Bacterial flora and risk of infection of the ovine teat duct and mammary gland throughout lactation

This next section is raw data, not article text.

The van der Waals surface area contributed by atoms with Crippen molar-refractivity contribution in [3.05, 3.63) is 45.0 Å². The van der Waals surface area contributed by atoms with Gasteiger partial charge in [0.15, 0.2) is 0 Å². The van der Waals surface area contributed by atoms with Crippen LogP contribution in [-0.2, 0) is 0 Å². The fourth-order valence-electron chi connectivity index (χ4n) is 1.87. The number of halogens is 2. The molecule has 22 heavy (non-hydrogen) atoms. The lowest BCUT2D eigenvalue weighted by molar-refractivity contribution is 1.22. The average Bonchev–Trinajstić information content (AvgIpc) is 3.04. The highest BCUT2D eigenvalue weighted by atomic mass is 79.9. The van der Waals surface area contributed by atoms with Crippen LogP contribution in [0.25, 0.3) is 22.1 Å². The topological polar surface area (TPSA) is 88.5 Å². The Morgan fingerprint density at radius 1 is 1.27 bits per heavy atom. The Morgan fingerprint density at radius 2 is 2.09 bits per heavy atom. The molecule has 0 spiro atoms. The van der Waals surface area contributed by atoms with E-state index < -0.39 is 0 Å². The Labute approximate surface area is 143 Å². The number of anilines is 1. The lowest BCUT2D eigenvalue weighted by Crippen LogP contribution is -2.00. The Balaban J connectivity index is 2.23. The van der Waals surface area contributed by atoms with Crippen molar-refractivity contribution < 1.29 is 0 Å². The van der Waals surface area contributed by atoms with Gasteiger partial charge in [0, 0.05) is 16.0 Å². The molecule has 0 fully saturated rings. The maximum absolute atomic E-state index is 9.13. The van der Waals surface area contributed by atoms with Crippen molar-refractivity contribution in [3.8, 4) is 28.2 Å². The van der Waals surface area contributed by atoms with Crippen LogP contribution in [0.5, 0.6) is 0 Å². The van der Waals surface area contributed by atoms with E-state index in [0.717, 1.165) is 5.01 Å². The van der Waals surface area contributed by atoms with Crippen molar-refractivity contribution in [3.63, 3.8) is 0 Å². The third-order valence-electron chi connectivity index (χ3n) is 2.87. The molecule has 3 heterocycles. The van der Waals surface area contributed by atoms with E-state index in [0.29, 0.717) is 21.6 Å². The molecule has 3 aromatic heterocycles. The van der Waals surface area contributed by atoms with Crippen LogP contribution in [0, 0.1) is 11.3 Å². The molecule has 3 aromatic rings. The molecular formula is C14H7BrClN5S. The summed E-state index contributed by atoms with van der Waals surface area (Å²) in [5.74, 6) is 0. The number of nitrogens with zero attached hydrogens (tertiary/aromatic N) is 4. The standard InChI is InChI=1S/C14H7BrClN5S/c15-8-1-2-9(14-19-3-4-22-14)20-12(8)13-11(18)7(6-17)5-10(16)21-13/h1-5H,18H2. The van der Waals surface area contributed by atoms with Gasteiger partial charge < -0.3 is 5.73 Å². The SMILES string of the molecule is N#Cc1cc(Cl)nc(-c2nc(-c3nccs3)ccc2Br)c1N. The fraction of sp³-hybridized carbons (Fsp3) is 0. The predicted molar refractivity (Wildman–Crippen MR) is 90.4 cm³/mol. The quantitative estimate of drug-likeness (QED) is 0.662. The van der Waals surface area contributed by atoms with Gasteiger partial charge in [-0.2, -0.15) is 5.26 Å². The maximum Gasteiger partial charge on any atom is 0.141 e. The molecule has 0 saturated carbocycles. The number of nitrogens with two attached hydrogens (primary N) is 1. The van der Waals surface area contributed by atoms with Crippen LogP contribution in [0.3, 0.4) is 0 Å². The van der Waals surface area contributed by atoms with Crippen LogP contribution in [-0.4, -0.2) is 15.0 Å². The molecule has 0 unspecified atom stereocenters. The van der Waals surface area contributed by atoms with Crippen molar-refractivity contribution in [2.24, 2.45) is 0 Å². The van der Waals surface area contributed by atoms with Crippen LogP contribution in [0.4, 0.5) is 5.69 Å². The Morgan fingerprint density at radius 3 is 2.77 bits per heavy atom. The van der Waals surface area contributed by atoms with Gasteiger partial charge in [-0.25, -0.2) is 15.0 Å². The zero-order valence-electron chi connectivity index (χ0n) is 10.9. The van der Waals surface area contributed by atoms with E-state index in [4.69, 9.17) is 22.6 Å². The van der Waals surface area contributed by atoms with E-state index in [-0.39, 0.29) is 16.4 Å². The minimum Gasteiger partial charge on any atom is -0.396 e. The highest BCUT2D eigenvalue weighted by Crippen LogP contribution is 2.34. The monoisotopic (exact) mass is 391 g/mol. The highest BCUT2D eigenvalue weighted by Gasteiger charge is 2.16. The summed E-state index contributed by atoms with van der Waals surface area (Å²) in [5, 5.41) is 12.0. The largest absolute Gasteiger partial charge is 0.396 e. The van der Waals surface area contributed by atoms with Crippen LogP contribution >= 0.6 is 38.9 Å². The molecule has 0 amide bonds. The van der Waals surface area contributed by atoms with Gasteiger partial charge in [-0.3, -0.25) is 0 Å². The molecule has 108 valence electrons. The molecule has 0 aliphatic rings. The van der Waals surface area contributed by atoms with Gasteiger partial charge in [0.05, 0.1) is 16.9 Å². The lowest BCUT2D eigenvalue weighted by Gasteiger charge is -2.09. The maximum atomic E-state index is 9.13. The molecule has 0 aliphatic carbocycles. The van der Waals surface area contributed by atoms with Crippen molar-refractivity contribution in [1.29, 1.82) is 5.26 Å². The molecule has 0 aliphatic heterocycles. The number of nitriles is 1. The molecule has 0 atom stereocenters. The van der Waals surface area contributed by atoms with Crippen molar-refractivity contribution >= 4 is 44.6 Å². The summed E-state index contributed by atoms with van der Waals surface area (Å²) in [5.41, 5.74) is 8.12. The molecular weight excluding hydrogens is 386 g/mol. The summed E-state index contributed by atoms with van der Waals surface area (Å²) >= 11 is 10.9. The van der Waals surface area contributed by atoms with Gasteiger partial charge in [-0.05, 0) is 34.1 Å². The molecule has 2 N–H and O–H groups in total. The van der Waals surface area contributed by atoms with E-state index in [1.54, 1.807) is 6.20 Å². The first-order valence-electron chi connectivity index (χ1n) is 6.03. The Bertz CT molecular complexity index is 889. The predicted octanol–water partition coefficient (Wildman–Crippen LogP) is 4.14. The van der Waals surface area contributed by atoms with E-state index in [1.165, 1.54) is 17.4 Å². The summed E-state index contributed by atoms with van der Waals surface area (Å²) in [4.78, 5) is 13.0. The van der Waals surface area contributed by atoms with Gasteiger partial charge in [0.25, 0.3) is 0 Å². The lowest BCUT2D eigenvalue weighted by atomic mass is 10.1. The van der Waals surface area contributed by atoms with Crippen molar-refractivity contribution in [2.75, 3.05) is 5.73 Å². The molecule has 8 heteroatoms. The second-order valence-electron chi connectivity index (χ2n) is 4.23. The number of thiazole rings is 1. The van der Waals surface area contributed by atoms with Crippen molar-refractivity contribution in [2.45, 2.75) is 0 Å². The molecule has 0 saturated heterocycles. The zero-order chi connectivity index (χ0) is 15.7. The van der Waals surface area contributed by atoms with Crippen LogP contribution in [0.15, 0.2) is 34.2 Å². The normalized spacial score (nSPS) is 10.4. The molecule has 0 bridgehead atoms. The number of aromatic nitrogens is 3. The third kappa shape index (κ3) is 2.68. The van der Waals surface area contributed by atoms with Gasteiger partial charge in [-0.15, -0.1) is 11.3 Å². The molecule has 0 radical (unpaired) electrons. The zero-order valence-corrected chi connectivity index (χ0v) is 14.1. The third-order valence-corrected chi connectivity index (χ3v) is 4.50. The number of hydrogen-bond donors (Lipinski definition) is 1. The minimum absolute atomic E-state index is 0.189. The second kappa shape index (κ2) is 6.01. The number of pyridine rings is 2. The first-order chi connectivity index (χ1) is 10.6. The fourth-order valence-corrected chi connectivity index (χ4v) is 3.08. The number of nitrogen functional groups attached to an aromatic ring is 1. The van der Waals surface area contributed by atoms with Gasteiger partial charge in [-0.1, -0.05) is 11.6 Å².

We collected samples of teat duct material and mammary secretion from ewes in three farms (flock A, polyparous n = 7; flock B, polyparous n = 6, primiparous n = 4; flock C, polyparous n = 4): 14 samples immediately after lambing (before sucking of lambs), 244 samples during the suckling period and 156 samples during the milking period. Conventional bacteriological techniques were used. The results were modeled using survival analysis, initially by the Kaplan-Meier method and then by the Cox Proportional Hazards method. Then, we calculated the minimum true risk of an "at-risk" teat or mammary gland being infected and analyzed these data with STATA using the GLLAMM program for Generalised Linear Latent and Mixed Models. During the suckling period, bacteria were isolated from 52 (21%) duct material and 19 (8%) secretion samples; respective results for the milking period were 20 (13%) and 9 (6%). There was an increased risk of duct rather than secretion samples being infected (P < 0.001). There was a significant difference among flocks in isolating bacteria from duct (P < 0.01) or secretion (P < 0.001) samples during suckling period, but not during hand-milking period (P > 0.4 and 0.1, respectively). There were no differences between isolation of bacteria from duct (P > 0.5) or secretion (P > 0.7) samples among primiparous and polyparous animals. Most bacterial isolates were staphylococci. Persistent isolation of the same bacterial species from duct material samples obtained from a particular ewe was recorded with five Staphylococcus spp. and two Mannheimia haemolytica isolates. The results indicate that infections of the teat duct can take place easily; however, not all infections result to infection of the mammary gland. The results support experimental evidence that defence mechanisms of the healthy teat are able to limit the infection. Maintenance of healthy teats contributes to effective defence mechanisms, and coupled with minimal infections of the teat duct, would contribute to the prevention of mastitis in ewes. (c) 2007 Elsevier B. V. All rights reserved.